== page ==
Rugula's Trainer Had To Fight For His Chance

By Kathleen Adams
No matter how hard he tried, Vancouver British Columbia Racing Hall of Fame trainer Dave Forster was not able to dissuade his oldest son from pursuing a career on the racetrack.

"The day (Grant) told me he wanted to be a trainer, I said, 'Son, you picked a hard way to make an easy living,'" Dave Forster said in a telephone interview.

So, the elder Forster made a series of deals with his son all designed to postpone the inevitable. First, he encouraged Grant to earn a degree in a racetrack management.

"I thought going into management would be a better life," explained Dave Forster, who started working with racehorses as a teen in Canada.

Respecting his father's wishes, Grant graduated in 1997 from the University of Arizona's Race Track Industry Program. Soon afterwards, he landed a job in media relations at Emerald Downs.

But the lure of the backside proved too strong to resist.

"My dad was really disappointed at first," Forster said. "He wouldn't let me quit right away."

That's when Dave Forster offered to give Grant 10% of a racehorse named Red River Valley. In return, Grant would be responsible for grooming the horse and devising its training schedule while still maintaining his day job.

"It was the worst thing Dad could do," said Forster, 30, while sitting inside a tack room at Churchill Downs just feet away from his Kentucky Oaks (gr. I) charge Rugula. "The horse won two races and we had two hellacious win parties."

At a crossroads, Grant Forster resigned his position with Emerald Downs and took a bartending job in the Dominican Republic. While there, he wrote a letter to his father explaining why he wanted to be a Thoroughbred trainer.

"Reading it brought tears to my eyes," Dave Forster said. "I got over being upset and told him, 'If you want to do this, I'll do everything I can to support you.'"

That support didn't mean simply handing over horses to Grant. Instead, it came in the form of a job. During the spring of 2000, Grant Forster moved into a tack room on the backside of Emerald Downs and started working as a groom for his father.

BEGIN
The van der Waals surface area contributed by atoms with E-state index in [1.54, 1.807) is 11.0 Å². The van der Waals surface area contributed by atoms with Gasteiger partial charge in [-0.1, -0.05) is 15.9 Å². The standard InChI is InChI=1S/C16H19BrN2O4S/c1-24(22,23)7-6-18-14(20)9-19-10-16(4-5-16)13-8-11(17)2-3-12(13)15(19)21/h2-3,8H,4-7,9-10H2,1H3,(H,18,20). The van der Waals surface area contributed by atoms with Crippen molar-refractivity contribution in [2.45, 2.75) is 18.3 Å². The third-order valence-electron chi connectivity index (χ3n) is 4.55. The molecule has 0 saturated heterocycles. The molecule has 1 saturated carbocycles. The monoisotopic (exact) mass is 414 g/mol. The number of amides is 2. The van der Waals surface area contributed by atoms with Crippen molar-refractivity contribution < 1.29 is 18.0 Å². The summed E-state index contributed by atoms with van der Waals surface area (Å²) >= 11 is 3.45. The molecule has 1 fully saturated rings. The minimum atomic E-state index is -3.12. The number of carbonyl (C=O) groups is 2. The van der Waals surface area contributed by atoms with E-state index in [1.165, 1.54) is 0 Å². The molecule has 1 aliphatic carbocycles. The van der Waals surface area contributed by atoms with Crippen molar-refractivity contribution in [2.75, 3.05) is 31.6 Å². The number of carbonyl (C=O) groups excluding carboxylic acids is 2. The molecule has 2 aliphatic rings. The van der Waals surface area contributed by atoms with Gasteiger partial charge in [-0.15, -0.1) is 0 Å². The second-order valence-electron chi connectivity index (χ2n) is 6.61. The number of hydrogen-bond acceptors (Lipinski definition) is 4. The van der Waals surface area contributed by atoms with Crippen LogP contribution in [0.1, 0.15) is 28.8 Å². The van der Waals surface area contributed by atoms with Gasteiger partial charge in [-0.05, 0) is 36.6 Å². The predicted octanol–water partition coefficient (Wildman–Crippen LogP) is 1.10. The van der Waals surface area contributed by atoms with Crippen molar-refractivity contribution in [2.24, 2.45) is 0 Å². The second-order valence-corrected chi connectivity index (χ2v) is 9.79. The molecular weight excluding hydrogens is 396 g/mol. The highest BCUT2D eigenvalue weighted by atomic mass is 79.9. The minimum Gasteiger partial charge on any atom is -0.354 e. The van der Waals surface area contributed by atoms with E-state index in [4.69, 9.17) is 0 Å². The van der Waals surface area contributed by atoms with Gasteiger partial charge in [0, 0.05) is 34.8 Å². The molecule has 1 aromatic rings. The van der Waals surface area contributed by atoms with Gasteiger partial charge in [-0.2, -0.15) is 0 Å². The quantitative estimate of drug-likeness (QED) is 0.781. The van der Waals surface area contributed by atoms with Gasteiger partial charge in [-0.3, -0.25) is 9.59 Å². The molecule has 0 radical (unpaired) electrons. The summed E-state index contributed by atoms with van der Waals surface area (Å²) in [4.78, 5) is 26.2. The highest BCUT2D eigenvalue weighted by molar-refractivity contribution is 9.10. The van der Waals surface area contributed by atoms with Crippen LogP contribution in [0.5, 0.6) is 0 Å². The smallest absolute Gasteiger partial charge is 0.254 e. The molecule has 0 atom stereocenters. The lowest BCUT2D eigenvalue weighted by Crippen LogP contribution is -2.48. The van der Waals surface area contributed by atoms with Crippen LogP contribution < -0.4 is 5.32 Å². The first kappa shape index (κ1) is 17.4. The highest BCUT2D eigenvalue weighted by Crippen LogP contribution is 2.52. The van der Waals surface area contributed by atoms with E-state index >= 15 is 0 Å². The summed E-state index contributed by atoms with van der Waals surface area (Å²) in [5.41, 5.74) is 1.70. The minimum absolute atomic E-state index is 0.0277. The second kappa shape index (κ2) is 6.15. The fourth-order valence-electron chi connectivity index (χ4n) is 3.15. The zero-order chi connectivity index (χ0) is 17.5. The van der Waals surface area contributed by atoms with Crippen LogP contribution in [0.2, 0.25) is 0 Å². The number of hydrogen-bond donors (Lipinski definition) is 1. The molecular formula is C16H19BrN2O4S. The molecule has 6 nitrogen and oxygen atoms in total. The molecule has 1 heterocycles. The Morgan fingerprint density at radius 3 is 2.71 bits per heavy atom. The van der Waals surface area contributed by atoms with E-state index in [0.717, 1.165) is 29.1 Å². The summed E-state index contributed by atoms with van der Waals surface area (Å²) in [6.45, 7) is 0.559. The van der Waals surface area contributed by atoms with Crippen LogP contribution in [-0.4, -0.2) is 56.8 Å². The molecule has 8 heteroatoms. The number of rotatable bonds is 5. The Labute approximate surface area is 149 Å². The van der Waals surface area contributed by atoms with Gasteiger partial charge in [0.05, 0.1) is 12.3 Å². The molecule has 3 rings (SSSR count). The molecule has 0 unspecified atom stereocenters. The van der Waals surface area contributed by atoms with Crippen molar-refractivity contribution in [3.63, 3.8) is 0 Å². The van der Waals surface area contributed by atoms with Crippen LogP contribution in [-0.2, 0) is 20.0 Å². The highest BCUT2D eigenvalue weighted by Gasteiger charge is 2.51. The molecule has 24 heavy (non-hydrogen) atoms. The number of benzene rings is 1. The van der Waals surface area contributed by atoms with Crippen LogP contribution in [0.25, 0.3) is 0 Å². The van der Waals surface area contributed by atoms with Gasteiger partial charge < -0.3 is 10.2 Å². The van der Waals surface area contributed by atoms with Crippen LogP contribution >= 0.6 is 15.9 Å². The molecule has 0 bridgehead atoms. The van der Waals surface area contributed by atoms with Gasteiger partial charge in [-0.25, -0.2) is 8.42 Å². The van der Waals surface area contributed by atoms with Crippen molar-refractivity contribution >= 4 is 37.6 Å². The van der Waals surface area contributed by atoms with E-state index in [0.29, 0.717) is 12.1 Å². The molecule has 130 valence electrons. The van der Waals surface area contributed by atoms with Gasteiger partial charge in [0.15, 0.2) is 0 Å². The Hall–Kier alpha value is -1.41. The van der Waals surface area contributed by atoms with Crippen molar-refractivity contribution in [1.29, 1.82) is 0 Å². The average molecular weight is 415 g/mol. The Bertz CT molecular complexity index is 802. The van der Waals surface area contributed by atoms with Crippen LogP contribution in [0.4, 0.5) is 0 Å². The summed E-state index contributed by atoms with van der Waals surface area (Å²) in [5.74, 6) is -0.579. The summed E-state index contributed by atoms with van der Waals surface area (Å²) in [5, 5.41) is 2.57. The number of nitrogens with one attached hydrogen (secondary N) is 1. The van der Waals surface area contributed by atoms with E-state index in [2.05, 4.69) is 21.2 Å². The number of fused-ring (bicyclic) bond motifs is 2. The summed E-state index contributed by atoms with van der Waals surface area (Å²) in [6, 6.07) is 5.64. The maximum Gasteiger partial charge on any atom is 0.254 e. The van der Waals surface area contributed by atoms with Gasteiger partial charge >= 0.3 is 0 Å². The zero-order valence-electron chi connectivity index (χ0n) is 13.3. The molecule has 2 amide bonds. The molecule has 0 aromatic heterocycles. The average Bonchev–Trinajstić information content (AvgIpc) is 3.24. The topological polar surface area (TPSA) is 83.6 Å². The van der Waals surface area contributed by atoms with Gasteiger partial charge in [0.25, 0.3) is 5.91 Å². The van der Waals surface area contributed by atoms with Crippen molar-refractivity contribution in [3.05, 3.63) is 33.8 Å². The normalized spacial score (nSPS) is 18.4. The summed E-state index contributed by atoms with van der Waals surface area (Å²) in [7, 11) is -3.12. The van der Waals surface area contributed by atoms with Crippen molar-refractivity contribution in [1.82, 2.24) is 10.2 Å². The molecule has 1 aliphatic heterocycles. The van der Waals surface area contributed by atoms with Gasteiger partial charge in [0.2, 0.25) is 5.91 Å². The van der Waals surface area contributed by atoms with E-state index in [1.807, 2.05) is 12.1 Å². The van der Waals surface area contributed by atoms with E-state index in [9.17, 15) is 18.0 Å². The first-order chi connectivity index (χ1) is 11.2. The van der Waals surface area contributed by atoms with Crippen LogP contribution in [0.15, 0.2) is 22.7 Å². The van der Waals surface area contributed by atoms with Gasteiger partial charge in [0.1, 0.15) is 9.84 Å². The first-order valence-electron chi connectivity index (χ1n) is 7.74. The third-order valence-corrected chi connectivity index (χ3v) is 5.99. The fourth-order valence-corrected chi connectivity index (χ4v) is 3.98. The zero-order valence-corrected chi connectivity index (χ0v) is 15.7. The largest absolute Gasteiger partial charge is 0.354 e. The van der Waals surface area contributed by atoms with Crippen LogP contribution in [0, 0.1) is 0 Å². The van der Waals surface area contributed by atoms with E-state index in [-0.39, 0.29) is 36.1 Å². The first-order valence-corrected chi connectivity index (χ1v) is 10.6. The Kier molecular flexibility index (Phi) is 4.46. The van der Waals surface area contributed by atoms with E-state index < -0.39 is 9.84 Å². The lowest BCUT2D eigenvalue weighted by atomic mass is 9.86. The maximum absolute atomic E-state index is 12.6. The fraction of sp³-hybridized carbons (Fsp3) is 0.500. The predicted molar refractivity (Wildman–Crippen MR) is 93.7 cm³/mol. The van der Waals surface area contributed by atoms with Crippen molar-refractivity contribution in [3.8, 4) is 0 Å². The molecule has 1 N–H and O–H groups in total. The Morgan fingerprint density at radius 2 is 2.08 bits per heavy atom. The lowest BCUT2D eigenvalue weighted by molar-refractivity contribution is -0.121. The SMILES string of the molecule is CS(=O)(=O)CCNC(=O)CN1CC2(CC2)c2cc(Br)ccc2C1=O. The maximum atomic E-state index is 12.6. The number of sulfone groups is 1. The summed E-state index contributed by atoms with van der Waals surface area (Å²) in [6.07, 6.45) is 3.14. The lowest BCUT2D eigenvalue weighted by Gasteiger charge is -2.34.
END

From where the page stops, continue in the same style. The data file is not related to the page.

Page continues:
As time went on, Grant undertook more responsibility. He was promoted to assistant trainer and took a string of horses to Golden Gate Fields for his dad. Grant also began making the daily phone calls to owners and developed relationships with them.

In 2003, while at Oaklawn Park, Grant took out his trainer's license.

And that's when some of his father's major owners, such as Janice Whitham and Herman Sarkowsky gave him horses to train. Even Grant's former boss, Ron Crockett, president of Emerald Downs, sent him horses.

Last winter, Al and Saundra Kirkwood told Grant they wanted him to purchase a horse for them.

After she won an allowance race at Hawthorne Park last December by more than 10 lengths, Rugula, was the horse Grant set his sights on.

But another party had already signed a letter of intent for the bay filly. When that deal suddenly fell through, the Kirkwoods negotiated a price for the daughter of Bernstein and sent her to Grant.

"January eleventh at Oaklawn Park is when we got her," Forster said. "You don't know at that point if she's the next coming of Ruffian or just a nice allowance horse. My goal at that point was to get to the Fantasy."

Rugula finished second in the Fantasy Stakes (gr. II). Prior to that, she placed second in the Honeybee Stakes.

"Basically, everything has fallen into place," Forster said of his decision to enter the filly in the Oaks. "She's just gotten stronger and better with every race. Soundness wise, she's been great."

Jockey Greta Kuntzweiler has ridden Rugula in her last three starts and will maintain the mount in the Oaks said Forster.

"I've had a lot of luck with Greta," Forster said. "I like Greta on these kinds of fillies. She's not really high-strung, but has a lot of energy. I believe in fitting the jock with the horse."

Forster said he thinks Rugula will prove highly competitive in the Oaks.

"She can handle anything," he said. "She doesn't have to take her racetrack with her. She's already run good on three tracks. Hopefully, this (Churchill Downs) will be the fourth."

Forster's father will be by his side when he saddles Rugula in the paddock at Churchill Downs Friday afternoon. And when she steps out onto the racetrack, she'll carry with her the lessons Forster learned from the renowned trainer.

"His style of training is very old school," Forster said. "He never cuts corners. Basically, it's a lot of tender loving care."